• It is merely a geometrical determination of the conditions necessarily consequent in England, Scotland and Wales, upon a given mean rainfall over many years, upon evaporation and absorption in particular years (both of which he must judge or determine for himself), and upon certain limiting variations of the rainfall, already stated to be the result of numerous records maintained in Great Britain for more than 50 years.

• An accurate geometrical solution by C. Culmann gives A ?

• The market hall (1880) surmounted by a clock-tower is in geometrical Decorated style.

• In a small commonplace book, bearing on the seventh page the date of January 1663/1664, there are several articles on angular sections, and the squaring of curves and " crooked lines that may be squared," several calculations about musical notes, geometrical propositions from Francis Vieta and Frans van Schooten, annotations out of Wallis's Arithmetic of Infinities, together with observations on refraction, on the grinding of " spherical optic glasses," on the errors of lenses and the method of rectifying them, and on the extraction of all kinds of roots, particularly those " in affected powers."

• Even in commercial transactions, in dealing with sums of money, the statement of an amount often has reference to the last item added rather than to a total; and geometrical measurements are practically ordinal (§ 26).

• It has been suggested that as many as six objects can be seen at once; but this is probably only the case with few people, and with them only when the objects have a certain geometrical arrangement.

• When now we pass to geometrical measurement, each " one " is a thing which is itself divisible, and it cannot be said that at any moment we are counting it; it is only when one is completed that we can count it.

• Thus, while arithmetical numbering refers to units, geometrical numbering does not refer to units but to the intervals between units.

• Also most fractions cannot be expressed exactly as decimals; and this is also the case for surds and logarithms, as well as for the numbers expressing certain ratios which arise out of geometrical relations.

• The transition is similar to that which arises in the case of geometrical measurement (§ 26), and it is an essential feature of all reasoning with regard to continuous quantity, such as we have to deal with in real life.

• Obviously the number of such geometrical or kinematical definitions is infinite.

• And, assuming the above theory of geometrical imaginaries, a curve such that m of its points are situate in an arbitrary line is said to be of the order m; a curve such that n of its tangents pass through an arbitrary point is said to be of the class n; as already appearing, this notion of the order and class of a curve is, however, due to Gergonne.

• If, however, the geometrical property requires two or more relations between the coefficients, say A = o, B = o,&c., then we must have between the new coefficients the like relations, A' = o, B' = o, &c., and the two systems of equations must each of them imply the other; when this is so, the system of equations, A = o, B = o, &c., is said to be invariantive, but it does not follow that A, B, &c., are of necessity invariants of u.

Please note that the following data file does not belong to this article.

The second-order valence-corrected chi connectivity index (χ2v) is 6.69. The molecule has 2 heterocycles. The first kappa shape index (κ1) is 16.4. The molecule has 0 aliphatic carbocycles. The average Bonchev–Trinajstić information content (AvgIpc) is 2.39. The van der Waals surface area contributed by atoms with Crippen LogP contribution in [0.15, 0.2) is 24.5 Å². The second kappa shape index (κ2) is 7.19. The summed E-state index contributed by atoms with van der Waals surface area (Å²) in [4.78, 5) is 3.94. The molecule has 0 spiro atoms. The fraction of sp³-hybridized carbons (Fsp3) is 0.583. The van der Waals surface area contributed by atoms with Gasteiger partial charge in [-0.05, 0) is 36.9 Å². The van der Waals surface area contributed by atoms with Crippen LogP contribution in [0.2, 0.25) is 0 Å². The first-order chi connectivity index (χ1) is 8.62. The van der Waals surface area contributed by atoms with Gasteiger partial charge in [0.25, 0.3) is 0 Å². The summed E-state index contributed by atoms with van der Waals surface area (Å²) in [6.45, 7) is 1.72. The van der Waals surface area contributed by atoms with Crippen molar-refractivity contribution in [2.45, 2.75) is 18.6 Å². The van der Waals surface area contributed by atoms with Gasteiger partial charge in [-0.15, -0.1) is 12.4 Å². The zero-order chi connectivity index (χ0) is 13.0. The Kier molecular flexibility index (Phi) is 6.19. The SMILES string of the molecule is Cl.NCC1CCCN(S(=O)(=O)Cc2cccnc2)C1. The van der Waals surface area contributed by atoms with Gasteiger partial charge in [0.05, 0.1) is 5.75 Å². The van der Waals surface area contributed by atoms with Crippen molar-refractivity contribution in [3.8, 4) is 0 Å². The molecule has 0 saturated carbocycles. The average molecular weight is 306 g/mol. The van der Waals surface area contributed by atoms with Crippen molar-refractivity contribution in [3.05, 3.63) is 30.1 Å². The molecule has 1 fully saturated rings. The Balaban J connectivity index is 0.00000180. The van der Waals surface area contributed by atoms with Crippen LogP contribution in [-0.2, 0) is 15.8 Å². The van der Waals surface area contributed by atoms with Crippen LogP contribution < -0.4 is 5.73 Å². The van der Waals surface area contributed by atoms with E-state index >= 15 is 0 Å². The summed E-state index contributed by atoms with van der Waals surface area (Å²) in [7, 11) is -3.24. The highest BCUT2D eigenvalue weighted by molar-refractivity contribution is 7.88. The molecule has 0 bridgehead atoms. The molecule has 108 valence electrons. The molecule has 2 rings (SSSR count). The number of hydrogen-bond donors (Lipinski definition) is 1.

• Coming next to Chasles, the principle of correspondence is established and used by him in a series of memoirs relating to the conics which satisfy given conditions, and to other geometrical questions, contained in the Comptes rendus, t.

• The principle of correspondence, or say rather the theorem of united points, is a most powerful instrument of investigation, which may be used in place of analysis for the determination of the number of solutions of almost every geometrical problem.

• The principle in its original form as applying to a right line was used throughout by Chasles in the investigations on the number of the conics which satisfy given conditions, and on the number of solutions of very many other geometrical problems.

• We have thus a means of geometrical representation for the portions, as well imaginary as real, of any real or imaginary curve.

• Analogous to the order and class of a plane curve we have the order, rank and class of the system (assumed to be a geometrical one), viz.

• The doctrine of geometrical continuity and the application of algebra to geometry, developed in the 16th and 17th centuries mainly by Kepler and Descartes, led to the discovery of many properties which gave to the notion of infinity, as a localized space conception, a predominant importance.

• Theoretical Astronomy,which may be considered as an extension of geometrical astronomy and includes the determination of the positions and motions of the heavenly bodies by combining mathematical theory with observation.

• The geometrical concepts just defined are shown in fig.

• The changes which the aspect of the heaven undergoes, as we travel North and South, are so well known that they need not be described in detail here; but a general statement of them will give a luminous idea of the geometrical co-ordinates we have described.